Yeah, but why spend hours of my time learning vim when I could just use something I'm already comfortable with. And ask anyone, vim is confusing the first time you use it, always. Unless you're god or something :-P

jimi_hendrix
September 7th, 2008, 02:28 PM
it also does syntax highlighting.

how do you get syntax highlighting in console?

jimi_hendrix
September 7th, 2008, 03:08 PM
Sorry but you're wrong, it's ed that is the standard (default) text editor (http://www.gnu.org/fun/jokes/ed.msg.html)...

why was it that i typed ed in terminal to take a look at it and the username@computer:~$ prompt went away and when i hit ctrl + c to exit what ever i started it printend a question mark with a line of whitespace on the top and bottom?

LaRoza
September 7th, 2008, 08:05 PM
Yeah, but why spend hours of my time learning vim when I could just use something I'm already comfortable with. And ask anyone, vim is confusing the first time you use it, always. Unless you're god or something :-P
I guess you have no idea how confusing it is for Vim users to use big GUI IDE's. Nothing makes sense.

Just because you didn't get it, doesn't mean anything. I once tried Visual Studio to see what the big deal was. I couldn't figure out how to use it. Is that my fault or VS's fault?



how do you get syntax highlighting in console?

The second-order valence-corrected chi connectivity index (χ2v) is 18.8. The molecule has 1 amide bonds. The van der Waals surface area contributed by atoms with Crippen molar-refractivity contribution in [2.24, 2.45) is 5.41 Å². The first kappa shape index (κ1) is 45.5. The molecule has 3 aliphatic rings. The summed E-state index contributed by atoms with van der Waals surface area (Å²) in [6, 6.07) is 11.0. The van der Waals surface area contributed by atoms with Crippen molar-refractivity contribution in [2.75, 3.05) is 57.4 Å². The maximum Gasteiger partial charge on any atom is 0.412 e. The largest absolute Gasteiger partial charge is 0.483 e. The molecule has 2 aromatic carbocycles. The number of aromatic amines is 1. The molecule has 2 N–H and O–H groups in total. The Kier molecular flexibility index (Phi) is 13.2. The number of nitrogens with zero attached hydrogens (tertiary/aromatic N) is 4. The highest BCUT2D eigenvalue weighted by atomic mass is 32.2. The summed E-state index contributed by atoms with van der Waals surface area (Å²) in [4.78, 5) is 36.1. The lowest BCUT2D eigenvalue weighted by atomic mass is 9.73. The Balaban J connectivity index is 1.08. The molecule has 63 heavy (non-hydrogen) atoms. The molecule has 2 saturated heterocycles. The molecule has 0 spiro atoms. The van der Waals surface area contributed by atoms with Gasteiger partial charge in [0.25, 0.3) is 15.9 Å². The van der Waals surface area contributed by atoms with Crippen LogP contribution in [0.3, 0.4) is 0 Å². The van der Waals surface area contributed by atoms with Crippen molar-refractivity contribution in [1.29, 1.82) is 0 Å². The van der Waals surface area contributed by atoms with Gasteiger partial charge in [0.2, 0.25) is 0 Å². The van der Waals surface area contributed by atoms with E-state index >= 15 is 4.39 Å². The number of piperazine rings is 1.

In Vim? The console doesn't have syntax highlighting.

In Vim, run:



sudo aptitude install vim


Then open a file with it. It should highlight by default by if it doesn't, type:



:syntax on



why was it that i typed ed in terminal to take a look at it and the username@computer:~$ prompt went away and when i hit ctrl + c to exit what ever i started it printend a question mark with a line of whitespace on the top and bottom?
man ed

Such an elementary question ;)

CodeAlias
January 6th, 2009, 07:54 AM
I've been hearing a lot about Vim. I've used the editor before, but found it unwieldy and never found any reason to go back to it. Why do so many people seem to be high on this editor? What features does it have that other editors don't?

What I like about vim is how easy it makes adding macros and mappings.
See this example here "Write and map vim macros/functions (howto and example) (http://www.codealias.info/technotes/example_of_howto_write_vim_macros_and_map_them_to_ key_sequence)"